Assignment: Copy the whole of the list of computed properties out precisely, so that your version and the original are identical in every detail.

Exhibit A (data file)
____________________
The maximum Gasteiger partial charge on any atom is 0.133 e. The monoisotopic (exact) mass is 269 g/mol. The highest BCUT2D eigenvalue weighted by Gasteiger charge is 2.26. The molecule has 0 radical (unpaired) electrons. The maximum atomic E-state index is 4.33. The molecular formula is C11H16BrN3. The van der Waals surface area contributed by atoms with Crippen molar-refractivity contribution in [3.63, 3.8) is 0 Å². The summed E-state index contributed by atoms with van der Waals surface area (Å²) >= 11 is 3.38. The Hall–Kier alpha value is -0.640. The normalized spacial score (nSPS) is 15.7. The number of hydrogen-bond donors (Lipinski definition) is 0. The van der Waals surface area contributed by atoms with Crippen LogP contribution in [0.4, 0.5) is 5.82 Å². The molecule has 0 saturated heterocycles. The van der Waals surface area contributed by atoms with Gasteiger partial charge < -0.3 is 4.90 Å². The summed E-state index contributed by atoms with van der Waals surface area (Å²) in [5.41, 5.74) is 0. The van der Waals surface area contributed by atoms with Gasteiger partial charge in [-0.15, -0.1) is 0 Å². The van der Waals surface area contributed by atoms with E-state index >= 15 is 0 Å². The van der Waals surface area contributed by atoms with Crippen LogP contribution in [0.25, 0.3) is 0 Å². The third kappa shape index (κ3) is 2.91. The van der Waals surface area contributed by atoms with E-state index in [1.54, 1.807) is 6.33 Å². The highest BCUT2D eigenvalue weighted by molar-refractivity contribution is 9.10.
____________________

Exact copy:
The maximum Gasteiger partial charge on any atom is 0.133 e. The monoisotopic (exact) mass is 269 g/mol. The highest BCUT2D eigenvalue weighted by Gasteiger charge is 2.26. The molecule has 0 radical (unpaired) electrons. The maximum atomic E-state index is 4.33. The molecular formula is C11H16BrN3. The van der Waals surface area contributed by atoms with Crippen molar-refractivity contribution in [3.63, 3.8) is 0 Å². The summed E-state index contributed by atoms with van der Waals surface area (Å²) >= 11 is 3.38. The Hall–Kier alpha value is -0.640. The normalized spacial score (nSPS) is 15.7. The number of hydrogen-bond donors (Lipinski definition) is 0. The van der Waals surface area contributed by atoms with Crippen LogP contribution in [0.4, 0.5) is 5.82 Å². The molecule has 0 saturated heterocycles. The van der Waals surface area contributed by atoms with Gasteiger partial charge < -0.3 is 4.90 Å². The summed E-state index contributed by atoms with van der Waals surface area (Å²) in [5.41, 5.74) is 0. The van der Waals surface area contributed by atoms with Gasteiger partial charge in [-0.15, -0.1) is 0 Å². The van der Waals surface area contributed by atoms with E-state index >= 15 is 0 Å². The van der Waals surface area contributed by atoms with Crippen LogP contribution in [0.25, 0.3) is 0 Å². The third kappa shape index (κ3) is 2.91. The van der Waals surface area contributed by atoms with E-state index in [1.54, 1.807) is 6.33 Å². The highest BCUT2D eigenvalue weighted by molar-refractivity contribution is 9.10.